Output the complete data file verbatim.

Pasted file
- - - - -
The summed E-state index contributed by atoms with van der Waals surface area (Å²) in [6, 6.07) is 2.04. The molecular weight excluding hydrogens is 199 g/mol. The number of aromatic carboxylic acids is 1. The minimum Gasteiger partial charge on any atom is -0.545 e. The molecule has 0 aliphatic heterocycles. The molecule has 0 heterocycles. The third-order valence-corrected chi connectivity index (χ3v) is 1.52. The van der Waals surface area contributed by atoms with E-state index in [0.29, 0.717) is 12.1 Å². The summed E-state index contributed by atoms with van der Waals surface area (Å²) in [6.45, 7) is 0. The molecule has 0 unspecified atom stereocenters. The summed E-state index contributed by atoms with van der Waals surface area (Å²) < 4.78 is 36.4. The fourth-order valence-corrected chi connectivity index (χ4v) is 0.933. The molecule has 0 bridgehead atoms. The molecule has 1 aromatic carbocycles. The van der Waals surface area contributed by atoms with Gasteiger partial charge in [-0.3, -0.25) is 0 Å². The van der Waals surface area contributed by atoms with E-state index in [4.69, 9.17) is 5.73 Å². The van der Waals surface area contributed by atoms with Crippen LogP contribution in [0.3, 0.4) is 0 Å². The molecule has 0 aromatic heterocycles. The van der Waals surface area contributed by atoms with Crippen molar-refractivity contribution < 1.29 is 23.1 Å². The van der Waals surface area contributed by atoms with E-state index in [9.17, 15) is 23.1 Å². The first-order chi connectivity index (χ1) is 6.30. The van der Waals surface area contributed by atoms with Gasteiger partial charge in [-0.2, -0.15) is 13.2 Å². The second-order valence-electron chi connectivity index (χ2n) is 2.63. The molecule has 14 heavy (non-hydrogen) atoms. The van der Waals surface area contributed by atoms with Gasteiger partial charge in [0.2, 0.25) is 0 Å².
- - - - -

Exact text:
The summed E-state index contributed by atoms with van der Waals surface area (Å²) in [6, 6.07) is 2.04. The molecular weight excluding hydrogens is 199 g/mol. The number of aromatic carboxylic acids is 1. The minimum Gasteiger partial charge on any atom is -0.545 e. The molecule has 0 aliphatic heterocycles. The molecule has 0 heterocycles. The third-order valence-corrected chi connectivity index (χ3v) is 1.52. The van der Waals surface area contributed by atoms with E-state index in [0.29, 0.717) is 12.1 Å². The summed E-state index contributed by atoms with van der Waals surface area (Å²) in [6.45, 7) is 0. The molecule has 0 unspecified atom stereocenters. The summed E-state index contributed by atoms with van der Waals surface area (Å²) < 4.78 is 36.4. The fourth-order valence-corrected chi connectivity index (χ4v) is 0.933. The molecule has 0 bridgehead atoms. The molecule has 1 aromatic carbocycles. The van der Waals surface area contributed by atoms with Gasteiger partial charge in [-0.3, -0.25) is 0 Å². The van der Waals surface area contributed by atoms with E-state index in [4.69, 9.17) is 5.73 Å². The van der Waals surface area contributed by atoms with Crippen LogP contribution in [0.3, 0.4) is 0 Å². The molecule has 0 aromatic heterocycles. The van der Waals surface area contributed by atoms with Crippen molar-refractivity contribution < 1.29 is 23.1 Å². The van der Waals surface area contributed by atoms with E-state index in [9.17, 15) is 23.1 Å². The first-order chi connectivity index (χ1) is 6.30. The van der Waals surface area contributed by atoms with Gasteiger partial charge in [-0.2, -0.15) is 13.2 Å². The second-order valence-electron chi connectivity index (χ2n) is 2.63. The molecule has 14 heavy (non-hydrogen) atoms. The van der Waals surface area contributed by atoms with Gasteiger partial charge in [0.2, 0.25) is 0 Å².